Diversified cropping systems with complementary root growth strategies improve crop adaptation to and remediation of hostile soils

Wei Ping Zhang, Surigaoge Surigaoge, Hao Yang, Rui Peng Yu, Jin Pu Wu, Yi Xing, Yinglong Chen, Long Li

Research output: Contribution to journalReview articlepeer-review

1 Citation (Scopus)


Background and aims: Hostile soil conditions have a global impact on crop production. While root traits of individual plant species adapted to specific hostile soils are well studied, a comprehensive synthesis of how to use diversified cropping systems with complementary root growth strategies to adapt to and remediate hostile soils is lacking. Scope: We begin by providing definitions, categorizations, and global distribution of hostile soils, followed by a synthesis of recent advances in below-ground niche complementarity or facilitative root interactions among crop species in diverse cropping systems across various hostile soils. Lastly, we highlight the significance of cultivating a robust understanding of root adaptations for crop diversification in hostile soils for future research. Conclusion: Diversified cropping systems that incorporate complementary root growth strategies can efficiently utilize nutrients and mitigate abiotic stress in hostile soils, such as nutrient deficiency, aridity, and waterlogging conditions. Furthermore, intercropping hyperaccumulator plants or halophytes with crops is effective in reducing metal or salt accumulation in target crops grown in contaminated or saline-alkali soils, respectively. Cover crops could create biopores for succeeding crop roots in compacted soils, while diversified cropping systems aid in preventing additional soil erosion in eroded areas. Leveraging diverse root traits can also contribute to the suppression of soil‑borne diseases and pests within intercropping setups. Enhancing diversified cropping systems necessitates the application of novel methods and technologies for root studies. This multifaceted approach is crucial for sustaining yield under the challenges posed by multiple hostile soil conditions, especially within the context of climate change.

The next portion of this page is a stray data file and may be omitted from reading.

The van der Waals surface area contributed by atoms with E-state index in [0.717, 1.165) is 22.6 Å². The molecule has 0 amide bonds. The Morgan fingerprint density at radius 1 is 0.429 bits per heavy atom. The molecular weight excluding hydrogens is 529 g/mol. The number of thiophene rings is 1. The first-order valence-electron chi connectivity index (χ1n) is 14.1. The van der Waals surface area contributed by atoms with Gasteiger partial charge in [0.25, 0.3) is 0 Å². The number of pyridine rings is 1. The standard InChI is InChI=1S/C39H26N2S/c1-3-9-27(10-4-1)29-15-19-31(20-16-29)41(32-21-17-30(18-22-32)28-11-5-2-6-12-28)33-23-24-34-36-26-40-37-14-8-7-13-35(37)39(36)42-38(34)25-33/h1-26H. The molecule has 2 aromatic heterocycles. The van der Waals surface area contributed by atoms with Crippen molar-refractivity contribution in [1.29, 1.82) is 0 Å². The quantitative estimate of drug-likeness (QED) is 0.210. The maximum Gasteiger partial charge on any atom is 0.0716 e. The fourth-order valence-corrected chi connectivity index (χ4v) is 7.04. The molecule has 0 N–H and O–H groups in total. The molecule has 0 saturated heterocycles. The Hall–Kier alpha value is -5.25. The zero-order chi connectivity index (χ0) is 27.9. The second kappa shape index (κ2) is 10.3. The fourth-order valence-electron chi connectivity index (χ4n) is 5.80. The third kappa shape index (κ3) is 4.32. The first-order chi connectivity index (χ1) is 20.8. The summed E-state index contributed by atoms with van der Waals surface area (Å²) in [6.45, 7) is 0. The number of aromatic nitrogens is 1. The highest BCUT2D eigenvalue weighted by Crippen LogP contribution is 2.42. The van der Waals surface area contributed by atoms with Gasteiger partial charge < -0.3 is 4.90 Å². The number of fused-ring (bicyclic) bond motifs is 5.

Original languageEnglish
Number of pages24
JournalPlant and Soil
Publication statusE-pub ahead of print - 9 Jan 2024


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